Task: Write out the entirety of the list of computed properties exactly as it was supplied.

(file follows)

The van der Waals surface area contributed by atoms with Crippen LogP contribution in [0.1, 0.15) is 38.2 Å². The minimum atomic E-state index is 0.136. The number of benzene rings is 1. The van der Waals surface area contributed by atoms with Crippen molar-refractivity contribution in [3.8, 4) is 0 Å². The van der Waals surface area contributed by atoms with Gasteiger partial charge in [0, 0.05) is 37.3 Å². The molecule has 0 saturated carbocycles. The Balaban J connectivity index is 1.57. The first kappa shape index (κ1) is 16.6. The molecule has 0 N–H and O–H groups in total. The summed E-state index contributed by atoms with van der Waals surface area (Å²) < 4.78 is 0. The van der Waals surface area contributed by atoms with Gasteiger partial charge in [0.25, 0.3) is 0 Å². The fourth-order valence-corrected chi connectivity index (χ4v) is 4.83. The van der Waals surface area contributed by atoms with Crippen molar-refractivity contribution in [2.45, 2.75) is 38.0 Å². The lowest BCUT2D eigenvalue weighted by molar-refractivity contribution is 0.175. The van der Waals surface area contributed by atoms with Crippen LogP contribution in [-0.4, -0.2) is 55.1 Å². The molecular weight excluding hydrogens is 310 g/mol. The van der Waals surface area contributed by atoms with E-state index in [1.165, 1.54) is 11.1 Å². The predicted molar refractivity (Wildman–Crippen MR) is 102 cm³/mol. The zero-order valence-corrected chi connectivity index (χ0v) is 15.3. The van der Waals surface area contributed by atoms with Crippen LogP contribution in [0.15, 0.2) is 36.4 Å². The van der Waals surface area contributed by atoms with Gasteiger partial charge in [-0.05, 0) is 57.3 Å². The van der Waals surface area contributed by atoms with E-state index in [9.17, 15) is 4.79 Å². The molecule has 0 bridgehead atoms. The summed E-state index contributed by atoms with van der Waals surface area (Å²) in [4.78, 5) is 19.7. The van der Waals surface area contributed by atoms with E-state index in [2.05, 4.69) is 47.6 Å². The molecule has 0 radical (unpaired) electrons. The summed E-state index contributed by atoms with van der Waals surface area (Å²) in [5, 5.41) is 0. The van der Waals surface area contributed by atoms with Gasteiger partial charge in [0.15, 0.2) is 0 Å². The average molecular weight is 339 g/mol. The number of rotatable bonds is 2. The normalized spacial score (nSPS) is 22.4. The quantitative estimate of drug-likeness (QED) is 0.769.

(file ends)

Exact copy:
The van der Waals surface area contributed by atoms with Crippen LogP contribution in [0.1, 0.15) is 38.2 Å². The minimum atomic E-state index is 0.136. The number of benzene rings is 1. The van der Waals surface area contributed by atoms with Crippen molar-refractivity contribution in [3.8, 4) is 0 Å². The van der Waals surface area contributed by atoms with Gasteiger partial charge in [0, 0.05) is 37.3 Å². The molecule has 0 saturated carbocycles. The Balaban J connectivity index is 1.57. The first kappa shape index (κ1) is 16.6. The molecule has 0 N–H and O–H groups in total. The summed E-state index contributed by atoms with van der Waals surface area (Å²) < 4.78 is 0. The van der Waals surface area contributed by atoms with Gasteiger partial charge in [0.25, 0.3) is 0 Å². The fourth-order valence-corrected chi connectivity index (χ4v) is 4.83. The van der Waals surface area contributed by atoms with Crippen molar-refractivity contribution in [2.45, 2.75) is 38.0 Å². The lowest BCUT2D eigenvalue weighted by molar-refractivity contribution is 0.175. The van der Waals surface area contributed by atoms with Crippen LogP contribution in [-0.4, -0.2) is 55.1 Å². The molecular weight excluding hydrogens is 310 g/mol. The van der Waals surface area contributed by atoms with E-state index in [1.165, 1.54) is 11.1 Å². The predicted molar refractivity (Wildman–Crippen MR) is 102 cm³/mol. The zero-order valence-corrected chi connectivity index (χ0v) is 15.3. The van der Waals surface area contributed by atoms with Crippen LogP contribution in [0.15, 0.2) is 36.4 Å². The van der Waals surface area contributed by atoms with Gasteiger partial charge in [-0.05, 0) is 57.3 Å². The van der Waals surface area contributed by atoms with E-state index in [9.17, 15) is 4.79 Å². The molecule has 0 bridgehead atoms. The summed E-state index contributed by atoms with van der Waals surface area (Å²) in [4.78, 5) is 19.7. The van der Waals surface area contributed by atoms with E-state index in [2.05, 4.69) is 47.6 Å². The molecule has 0 radical (unpaired) electrons. The summed E-state index contributed by atoms with van der Waals surface area (Å²) in [5, 5.41) is 0. The van der Waals surface area contributed by atoms with Gasteiger partial charge in [0.15, 0.2) is 0 Å². The average molecular weight is 339 g/mol. The number of rotatable bonds is 2. The normalized spacial score (nSPS) is 22.4. The quantitative estimate of drug-likeness (QED) is 0.769.